A power strip (5€ / 7$) and a IEC320 C14 power socket connector (5€ / 7$ including the 10A fuse) for the power part. Just get these stuff on Amazon without worrying too much for the size, as the cabinet will have enough space to host it. If you can, try to get both of them with an ON/OFF switch for increased security and versatility: I did that to be able to turn the Bartop ON and OFF from the inside and/or from the outside.

Each one of these will go within a cabinet to plug the Raspberry PI, the monitor and the (optional) LED bar. We’ll see how to properly wire them later on. It’s worth mentioning that the power part of this tutorial might need some adjustments, depending on the country you live in: what I bought and did below will work well for Italy and for most EU countries.
 A (optional) 50cm LED bar (3€ / 5$) and a AC/DC driver to power it (5€ / 7$ including the power plug). You’ll only need these if you want to retro-illuminate the Bartop Marquee through a simple (and energy efficient) LED-based back-light mechanism. Once again I got everything from Amazon: the SODIAL led bar was ridiculously cheap, as well as the Liqoo 12W Led Driver that I used to power it: both of them performed greatly.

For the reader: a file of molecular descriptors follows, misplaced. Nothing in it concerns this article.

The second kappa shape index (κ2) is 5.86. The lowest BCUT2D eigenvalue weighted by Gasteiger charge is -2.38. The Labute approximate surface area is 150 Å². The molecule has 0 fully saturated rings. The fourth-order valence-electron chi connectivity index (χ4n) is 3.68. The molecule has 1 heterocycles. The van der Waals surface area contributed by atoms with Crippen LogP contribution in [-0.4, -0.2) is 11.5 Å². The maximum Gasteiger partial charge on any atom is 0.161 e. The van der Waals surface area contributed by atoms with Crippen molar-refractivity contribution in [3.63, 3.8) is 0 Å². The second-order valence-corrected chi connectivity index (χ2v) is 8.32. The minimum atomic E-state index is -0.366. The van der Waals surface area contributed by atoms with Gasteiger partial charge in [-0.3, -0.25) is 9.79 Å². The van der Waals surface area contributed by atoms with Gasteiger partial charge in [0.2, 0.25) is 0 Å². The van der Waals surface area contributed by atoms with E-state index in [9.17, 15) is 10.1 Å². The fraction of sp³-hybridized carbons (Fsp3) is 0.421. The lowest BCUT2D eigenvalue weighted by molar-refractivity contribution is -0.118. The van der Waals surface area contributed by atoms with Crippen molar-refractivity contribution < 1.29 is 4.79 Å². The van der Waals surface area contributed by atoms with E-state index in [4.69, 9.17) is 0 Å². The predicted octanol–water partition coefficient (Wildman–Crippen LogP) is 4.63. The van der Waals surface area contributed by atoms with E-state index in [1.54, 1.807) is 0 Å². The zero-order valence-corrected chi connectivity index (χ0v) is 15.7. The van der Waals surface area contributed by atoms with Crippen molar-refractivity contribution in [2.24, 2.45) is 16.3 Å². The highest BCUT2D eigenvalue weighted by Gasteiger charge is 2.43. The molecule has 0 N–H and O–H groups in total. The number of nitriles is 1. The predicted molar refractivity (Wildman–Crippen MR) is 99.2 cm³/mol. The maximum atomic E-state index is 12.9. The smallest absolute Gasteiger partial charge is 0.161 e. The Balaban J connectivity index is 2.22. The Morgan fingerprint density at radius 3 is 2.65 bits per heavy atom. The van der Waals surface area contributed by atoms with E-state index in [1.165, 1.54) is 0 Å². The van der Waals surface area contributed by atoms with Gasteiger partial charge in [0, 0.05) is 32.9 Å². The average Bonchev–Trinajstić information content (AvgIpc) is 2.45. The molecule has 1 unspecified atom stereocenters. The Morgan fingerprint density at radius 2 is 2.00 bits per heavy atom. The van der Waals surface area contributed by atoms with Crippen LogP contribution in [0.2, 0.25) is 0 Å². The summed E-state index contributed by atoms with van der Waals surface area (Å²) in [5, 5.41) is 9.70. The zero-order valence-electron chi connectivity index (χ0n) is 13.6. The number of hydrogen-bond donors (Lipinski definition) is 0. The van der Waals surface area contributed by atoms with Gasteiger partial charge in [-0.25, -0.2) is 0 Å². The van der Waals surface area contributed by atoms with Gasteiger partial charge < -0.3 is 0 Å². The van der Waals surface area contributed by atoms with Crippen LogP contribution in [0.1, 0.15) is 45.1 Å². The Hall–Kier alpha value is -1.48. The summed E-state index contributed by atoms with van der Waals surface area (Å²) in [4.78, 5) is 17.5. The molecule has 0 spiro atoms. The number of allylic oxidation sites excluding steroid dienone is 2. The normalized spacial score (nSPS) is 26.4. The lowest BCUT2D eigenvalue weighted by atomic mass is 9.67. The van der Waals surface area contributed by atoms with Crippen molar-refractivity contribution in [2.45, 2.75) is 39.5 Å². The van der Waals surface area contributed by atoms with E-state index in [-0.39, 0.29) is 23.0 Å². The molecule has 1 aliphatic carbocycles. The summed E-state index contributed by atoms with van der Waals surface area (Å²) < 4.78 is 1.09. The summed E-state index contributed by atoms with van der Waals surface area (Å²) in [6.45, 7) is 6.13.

The LED driver DC cables go to the LED strip, while the AC ones go to a power socket through a plug.
 Water-based enamel (8€ / 10$ for a 5L can) and Primer for wood (8€ / 10$ for a 5L can). Within this project I went for a total-white cabinet and a black/white one: I managed to do both with a single Primer 5L can and two 5L enamel cans (one black and one white).

Primer on the left, black enamel on the right. I chose water-based paintings because they have low environmental impact and will perform well for this kind of work.